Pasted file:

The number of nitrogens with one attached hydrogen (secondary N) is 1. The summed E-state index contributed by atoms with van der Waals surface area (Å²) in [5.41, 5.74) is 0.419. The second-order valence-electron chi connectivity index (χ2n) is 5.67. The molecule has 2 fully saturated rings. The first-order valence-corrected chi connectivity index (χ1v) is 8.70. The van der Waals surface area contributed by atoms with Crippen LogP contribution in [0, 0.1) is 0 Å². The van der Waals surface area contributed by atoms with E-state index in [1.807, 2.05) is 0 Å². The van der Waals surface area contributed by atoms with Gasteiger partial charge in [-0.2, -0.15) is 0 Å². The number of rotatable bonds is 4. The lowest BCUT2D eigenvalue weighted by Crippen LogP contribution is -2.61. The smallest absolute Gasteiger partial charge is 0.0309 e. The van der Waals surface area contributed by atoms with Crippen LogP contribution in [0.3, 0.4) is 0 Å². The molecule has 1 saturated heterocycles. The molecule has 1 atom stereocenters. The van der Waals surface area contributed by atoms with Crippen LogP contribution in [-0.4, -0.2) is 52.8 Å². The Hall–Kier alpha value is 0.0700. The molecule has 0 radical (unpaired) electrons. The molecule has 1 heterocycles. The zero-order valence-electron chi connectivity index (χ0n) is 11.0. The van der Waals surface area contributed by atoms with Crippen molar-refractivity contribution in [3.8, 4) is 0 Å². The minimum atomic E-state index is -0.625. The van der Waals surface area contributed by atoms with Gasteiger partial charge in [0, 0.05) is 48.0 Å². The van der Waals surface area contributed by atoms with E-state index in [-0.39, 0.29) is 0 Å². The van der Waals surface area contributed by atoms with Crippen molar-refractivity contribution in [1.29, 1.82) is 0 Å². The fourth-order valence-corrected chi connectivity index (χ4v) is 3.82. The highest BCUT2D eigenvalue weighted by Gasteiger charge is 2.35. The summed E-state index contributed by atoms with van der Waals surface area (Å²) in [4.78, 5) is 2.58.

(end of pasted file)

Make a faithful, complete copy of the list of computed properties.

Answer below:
The number of nitrogens with one attached hydrogen (secondary N) is 1. The summed E-state index contributed by atoms with van der Waals surface area (Å²) in [5.41, 5.74) is 0.419. The second-order valence-electron chi connectivity index (χ2n) is 5.67. The molecule has 2 fully saturated rings. The first-order valence-corrected chi connectivity index (χ1v) is 8.70. The van der Waals surface area contributed by atoms with Crippen LogP contribution in [0, 0.1) is 0 Å². The van der Waals surface area contributed by atoms with E-state index in [1.807, 2.05) is 0 Å². The van der Waals surface area contributed by atoms with Gasteiger partial charge in [-0.2, -0.15) is 0 Å². The number of rotatable bonds is 4. The lowest BCUT2D eigenvalue weighted by Crippen LogP contribution is -2.61. The smallest absolute Gasteiger partial charge is 0.0309 e. The van der Waals surface area contributed by atoms with Crippen LogP contribution in [0.3, 0.4) is 0 Å². The molecule has 1 saturated heterocycles. The molecule has 1 atom stereocenters. The van der Waals surface area contributed by atoms with Crippen LogP contribution in [-0.4, -0.2) is 52.8 Å². The Hall–Kier alpha value is 0.0700. The molecule has 0 radical (unpaired) electrons. The molecule has 1 heterocycles. The zero-order valence-electron chi connectivity index (χ0n) is 11.0. The van der Waals surface area contributed by atoms with Crippen molar-refractivity contribution in [3.8, 4) is 0 Å². The minimum atomic E-state index is -0.625. The van der Waals surface area contributed by atoms with Gasteiger partial charge in [0, 0.05) is 48.0 Å². The van der Waals surface area contributed by atoms with E-state index in [-0.39, 0.29) is 0 Å². The van der Waals surface area contributed by atoms with Crippen molar-refractivity contribution in [1.29, 1.82) is 0 Å². The fourth-order valence-corrected chi connectivity index (χ4v) is 3.82. The highest BCUT2D eigenvalue weighted by Gasteiger charge is 2.35. The summed E-state index contributed by atoms with van der Waals surface area (Å²) in [4.78, 5) is 2.58.